Global Health Blogs with Professor Swahn

Student Reflections on Topics Covered in our Class

Global Health Blogs with Professor Swahn

Costa Rica and Coronavirus

April 1, 2021 · No Comments · Uncategorized

Blog #3

The COVID-19 in Costa Rica:

For this week’s blog post, I decided to highlight the COVID-19 pandemic’s impact on the Central American nation of Costa Rica. This country’s COVID response is personally relevant to me as my fiancée and I intend to get married there this December (2021). We also got the opportunity to visit the country this past December to explore and assess wedding venues and the feasibility of hosting a wedding next year.

First, I want to review how Costa Rica has handled the pandemic thus far. The Costa Rican Ministry of Health identified its first possible case of coronavirus on March 5th,  2020 in a woman who was returning from a visit to Italy and Tunisia followed by the first confirmed case the next day in a woman who traveled in from New York. This was Latin America’s first COVID-19 case. From there, new cases were reported daily. 

Among a population of about 5 million citizens, the country has identified 216,764 cumulative cases and 2,957 deaths, about 4.3% and 0.06% of the population respectively, per Johns Hopkins COVID-19 Dashboard. In contrast, the 30.5 million cases and 552,019 deaths identified in the US make up about 10% and 0.17% of our population, respectively. Costa Rica’s incidence rate is 4,255 per 100,000 people, approximately half the rate in our state of Georgia. This particular statistic absolutely made my fiancée and I more comfortable when deciding to visit last December. Johns Hopkins also reported 192,699 cases recovered, with approximately 21,108 current active cases. I was unable to find any hospitalization statistics with credible citations.

To stim the spread of COVID-19, the Costa Rican government joined the majority of other nations in implementing multiple mandates and curfews. However, in June, a significant increase in positive cases in the northern region of the country exposed the exploitation of migrant workers, but again the government was able to step in and contain the outbreak. Overall, Costa Rica handled the pandemic relatively well compared to other nations, particularly states/cities in the United States. Though less densely populated than most US metropolitan regions, the speed and seriousness with which countermeasures were implemented was remarkable. This YouTube video of a Costa Rican citizen truly breaks down how and why the nation’s response was so effective. Of course, Costa Ricans also benefit from a universal healthcare system.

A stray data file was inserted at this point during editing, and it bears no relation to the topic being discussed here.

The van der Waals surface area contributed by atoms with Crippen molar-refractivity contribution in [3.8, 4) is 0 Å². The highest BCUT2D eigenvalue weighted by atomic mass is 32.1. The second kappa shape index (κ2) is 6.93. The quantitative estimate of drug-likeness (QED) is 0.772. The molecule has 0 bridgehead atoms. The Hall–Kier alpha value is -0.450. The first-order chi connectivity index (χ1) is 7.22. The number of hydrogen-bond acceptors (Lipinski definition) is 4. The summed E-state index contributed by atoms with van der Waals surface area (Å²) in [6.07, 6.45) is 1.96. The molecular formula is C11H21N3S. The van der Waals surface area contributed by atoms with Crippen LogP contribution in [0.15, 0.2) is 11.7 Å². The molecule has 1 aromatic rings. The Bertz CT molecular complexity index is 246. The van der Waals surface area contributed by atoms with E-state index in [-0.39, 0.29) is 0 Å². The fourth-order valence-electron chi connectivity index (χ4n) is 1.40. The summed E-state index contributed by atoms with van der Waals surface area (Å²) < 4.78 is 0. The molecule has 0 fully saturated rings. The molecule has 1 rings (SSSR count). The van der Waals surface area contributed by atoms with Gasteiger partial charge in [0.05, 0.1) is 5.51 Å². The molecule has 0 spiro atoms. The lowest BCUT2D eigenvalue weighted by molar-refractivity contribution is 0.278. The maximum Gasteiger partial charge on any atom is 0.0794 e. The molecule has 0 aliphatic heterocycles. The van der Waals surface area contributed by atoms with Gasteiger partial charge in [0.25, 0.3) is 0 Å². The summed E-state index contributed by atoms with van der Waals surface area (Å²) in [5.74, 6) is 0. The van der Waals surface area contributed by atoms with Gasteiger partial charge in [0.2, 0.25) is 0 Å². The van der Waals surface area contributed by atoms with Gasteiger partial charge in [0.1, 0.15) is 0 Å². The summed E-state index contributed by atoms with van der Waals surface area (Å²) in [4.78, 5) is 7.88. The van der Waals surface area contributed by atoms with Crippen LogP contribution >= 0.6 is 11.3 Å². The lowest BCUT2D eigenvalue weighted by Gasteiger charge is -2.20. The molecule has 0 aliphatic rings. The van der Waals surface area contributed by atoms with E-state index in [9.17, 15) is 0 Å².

The country had shut down international travel up until mid-November, making us one of the first groups tourists to return. Tourism makes up a significant part of Costa Rica’s economy, contributing 12.5% of the country’s GDP and 11.7% of direct and indirect employment in 2012 (Blanke 2013). Per a UN Economic Commission for Latin America and the Caribbean (ECLAC) report, the tourism boom directly contributed to reducing the countries poverty rate to 3% in 2007 (UNEP 2011). A report from the National Institute of Statistics and Census in November 2020 found that the poverty rate has increased to its highest level since 1992, with extreme poverty reported at 7% and unemployment going from 12.3% in March 2020 to 24% (INEC 2020). Thus, they have faced significant economic hardships alongside the health burden of the COVID-19 virus.

Throughout the rest of March 2020, the Costa Rican government took steps to mitigate economic burden of COVID through a “Plan Proteger” program aiming to provide governmental financial support to a total of 800,000 people most affected by COVID-19 outbreak. New solidarity taxes were implemented on workers making more the ¢500.000 salaries (Costa Rican colon, which is about $814 USD) to offset burden on the unemployed and workers already impacted by salary reductions.

Regarding Costa Rica’s vaccine response, the nation received its first shipment of 10,725 doses on December 23, and began distributing vaccinations the following day on Christmas eve to the elderly and healthcare personnel. As of March 29, 2021, 224,094 (4.44% of population) have received at least 1 dose with 160,263 (3.18%) fully vaccinated (Our World in Data). They’ve followed similar rollout plans to the United States, prioritizing staff and residents at retirement and nursing homes, followed by first responders and other healthcare personnel.

Along with its universal healthcare policy, Costa Rica benefited from consistent messaging from its government and health authorities, reenforcing the seriousness of the disease. The nation also touts an adult literacy rate of 97.9% per the CIA’s World Factbook (for comparison, the US is at about 86%). During our visit, we gained first-hand experience of how citizens were adhering to mask mandates and social distancing. The Costa Rican people made it clear they wanted to do everything scientists had deemed necessary to return to normalcy as soon as possible with minimal loss of life.

Although repercussions of COVID are still reverberating throughout society in many ways, Costa Rica has provided an excellent blueprint for how to appropriately respond to such a crisis. We are elated for our return this December.

(Note: was unable to add images throughout this time for some reason. Attached relevant images/screenshots below.)

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